August 18, 2009 at 10:02 am |
  18. Rene Monroe

    Well I am kind of torn on this. I mean what do we know about him? Does he have some kind of genetic/physical condition that is causing him to gain weight, or does he just love crispy creams. I am sorry but if he is not pursuing other means of trying to lose weight then the insurance company should not have to pay for this. It is nothing against him, but people should help themselves first and then seek the help and generosity of others second.

    August 18, 2009 at 10:03 am |
  19. Vbeck

    Is his health in danger? Will this surgery increase his quality of life ? Has his doctor recommended this procedure? If yes, then the insurance should pay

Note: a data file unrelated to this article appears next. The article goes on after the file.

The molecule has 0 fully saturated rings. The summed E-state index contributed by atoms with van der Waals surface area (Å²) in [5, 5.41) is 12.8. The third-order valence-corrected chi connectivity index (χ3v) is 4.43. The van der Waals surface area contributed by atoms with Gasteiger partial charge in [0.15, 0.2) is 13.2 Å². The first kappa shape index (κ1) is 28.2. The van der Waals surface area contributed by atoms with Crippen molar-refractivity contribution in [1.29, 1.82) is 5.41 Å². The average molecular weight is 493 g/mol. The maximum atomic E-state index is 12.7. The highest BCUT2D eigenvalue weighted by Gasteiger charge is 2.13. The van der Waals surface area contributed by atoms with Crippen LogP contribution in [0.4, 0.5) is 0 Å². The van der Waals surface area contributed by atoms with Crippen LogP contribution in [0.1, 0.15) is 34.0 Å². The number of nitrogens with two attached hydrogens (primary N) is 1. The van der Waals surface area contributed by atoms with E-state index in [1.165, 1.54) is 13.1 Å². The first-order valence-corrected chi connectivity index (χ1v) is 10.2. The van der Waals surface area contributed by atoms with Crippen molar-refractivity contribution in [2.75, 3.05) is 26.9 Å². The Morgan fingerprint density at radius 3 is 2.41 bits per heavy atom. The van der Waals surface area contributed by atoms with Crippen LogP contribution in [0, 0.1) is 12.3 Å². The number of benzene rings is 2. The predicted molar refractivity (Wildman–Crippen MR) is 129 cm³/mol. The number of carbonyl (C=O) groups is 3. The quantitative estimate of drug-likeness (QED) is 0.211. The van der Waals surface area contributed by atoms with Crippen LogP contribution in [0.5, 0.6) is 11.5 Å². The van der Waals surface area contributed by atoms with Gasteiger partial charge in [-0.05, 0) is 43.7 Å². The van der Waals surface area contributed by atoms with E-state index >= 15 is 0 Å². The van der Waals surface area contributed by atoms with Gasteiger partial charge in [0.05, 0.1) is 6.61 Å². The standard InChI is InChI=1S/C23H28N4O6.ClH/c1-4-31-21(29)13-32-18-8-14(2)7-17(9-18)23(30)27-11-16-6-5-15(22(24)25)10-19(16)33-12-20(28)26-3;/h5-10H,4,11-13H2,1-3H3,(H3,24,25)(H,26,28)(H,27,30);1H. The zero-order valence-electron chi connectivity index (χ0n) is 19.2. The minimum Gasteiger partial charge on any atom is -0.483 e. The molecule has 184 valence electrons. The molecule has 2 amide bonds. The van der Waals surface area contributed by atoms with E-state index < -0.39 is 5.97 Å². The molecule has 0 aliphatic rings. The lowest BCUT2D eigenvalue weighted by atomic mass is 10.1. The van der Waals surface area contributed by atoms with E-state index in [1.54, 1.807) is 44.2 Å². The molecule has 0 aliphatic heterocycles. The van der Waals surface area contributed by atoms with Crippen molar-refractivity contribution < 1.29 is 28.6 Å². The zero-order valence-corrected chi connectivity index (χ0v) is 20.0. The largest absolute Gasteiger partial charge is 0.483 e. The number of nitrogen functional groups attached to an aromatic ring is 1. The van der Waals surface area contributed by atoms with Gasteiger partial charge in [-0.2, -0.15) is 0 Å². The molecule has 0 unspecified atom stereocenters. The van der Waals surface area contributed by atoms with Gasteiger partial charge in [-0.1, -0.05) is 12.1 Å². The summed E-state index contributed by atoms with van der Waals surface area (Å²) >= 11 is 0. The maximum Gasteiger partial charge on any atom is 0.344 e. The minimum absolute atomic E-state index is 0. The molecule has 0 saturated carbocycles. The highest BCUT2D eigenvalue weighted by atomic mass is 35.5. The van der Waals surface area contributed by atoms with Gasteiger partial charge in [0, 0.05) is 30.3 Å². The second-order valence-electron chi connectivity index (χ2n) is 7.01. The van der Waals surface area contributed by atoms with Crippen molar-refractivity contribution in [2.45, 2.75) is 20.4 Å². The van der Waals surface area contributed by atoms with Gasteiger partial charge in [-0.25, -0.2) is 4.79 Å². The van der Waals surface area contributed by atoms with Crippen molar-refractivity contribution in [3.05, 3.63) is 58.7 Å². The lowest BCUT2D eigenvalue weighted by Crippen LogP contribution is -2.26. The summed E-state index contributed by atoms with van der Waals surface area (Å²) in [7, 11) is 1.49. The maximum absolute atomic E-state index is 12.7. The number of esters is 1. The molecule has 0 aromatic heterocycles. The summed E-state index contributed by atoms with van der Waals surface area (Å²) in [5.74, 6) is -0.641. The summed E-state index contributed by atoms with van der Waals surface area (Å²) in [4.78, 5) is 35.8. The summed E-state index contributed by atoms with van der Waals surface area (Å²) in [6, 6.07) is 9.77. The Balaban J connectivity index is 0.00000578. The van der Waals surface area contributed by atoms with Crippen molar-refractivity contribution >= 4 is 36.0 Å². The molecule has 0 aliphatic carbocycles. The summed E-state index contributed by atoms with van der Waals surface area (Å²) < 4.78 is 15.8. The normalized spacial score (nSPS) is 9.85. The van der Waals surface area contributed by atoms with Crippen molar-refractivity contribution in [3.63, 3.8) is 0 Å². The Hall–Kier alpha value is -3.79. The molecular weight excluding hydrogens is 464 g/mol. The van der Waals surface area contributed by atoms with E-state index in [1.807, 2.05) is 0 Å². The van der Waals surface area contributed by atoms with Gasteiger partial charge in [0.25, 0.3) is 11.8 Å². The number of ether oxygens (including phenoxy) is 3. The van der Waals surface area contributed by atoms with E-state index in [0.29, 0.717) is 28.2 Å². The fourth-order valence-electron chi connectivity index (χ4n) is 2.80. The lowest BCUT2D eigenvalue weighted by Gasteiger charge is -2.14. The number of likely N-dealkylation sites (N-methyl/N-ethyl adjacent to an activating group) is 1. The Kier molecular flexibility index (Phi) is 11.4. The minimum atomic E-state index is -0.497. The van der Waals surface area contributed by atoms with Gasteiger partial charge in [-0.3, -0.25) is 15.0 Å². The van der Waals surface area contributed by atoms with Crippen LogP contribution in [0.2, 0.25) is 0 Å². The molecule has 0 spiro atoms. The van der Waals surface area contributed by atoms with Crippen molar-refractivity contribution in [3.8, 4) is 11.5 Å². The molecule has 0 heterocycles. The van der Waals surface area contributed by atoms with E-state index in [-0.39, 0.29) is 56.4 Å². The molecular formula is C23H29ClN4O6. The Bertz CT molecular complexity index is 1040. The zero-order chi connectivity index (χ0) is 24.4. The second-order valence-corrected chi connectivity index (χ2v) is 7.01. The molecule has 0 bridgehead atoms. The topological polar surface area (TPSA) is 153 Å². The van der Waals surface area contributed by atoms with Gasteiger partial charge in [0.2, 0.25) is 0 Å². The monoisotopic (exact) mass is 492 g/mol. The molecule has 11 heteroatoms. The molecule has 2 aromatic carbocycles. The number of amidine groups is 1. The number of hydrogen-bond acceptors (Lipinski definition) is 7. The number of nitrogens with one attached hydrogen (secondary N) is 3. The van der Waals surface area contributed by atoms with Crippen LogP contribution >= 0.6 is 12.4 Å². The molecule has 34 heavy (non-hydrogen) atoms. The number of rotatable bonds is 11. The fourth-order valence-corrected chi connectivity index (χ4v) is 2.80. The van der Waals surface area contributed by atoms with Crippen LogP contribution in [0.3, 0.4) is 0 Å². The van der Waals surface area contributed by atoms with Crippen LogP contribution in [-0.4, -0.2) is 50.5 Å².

August 18, 2009 at 10:04 am |
  20. AndreinFL

    At 600 pounds I dont think diet will help him. Just do the surgery and monitor him. I can't fathom how one can get to his size. This is what happens when you allow someone to eat 8 servings plus a day. be healthy everyone, and if you have a family member going down this path, help them forcefully if needed.

    August 18, 2009 at 10:06 am |
  21. george in MD

    NO...NO... that was hi life choice ...continue eating good right? at 200 and 300 without ever effective thinking.
    I say absolute NO made your bad you can .....you know the rests...this new healthcare plan is a another form of welfare for risk takes and think-less folks.

    August 18, 2009 at 10:06 am |
  22. Nola Ellington

    I think the insurance should pay for the Gastric Bypass for the young man. There will be lots of health problems for him and possibly the expenses of a heart attack.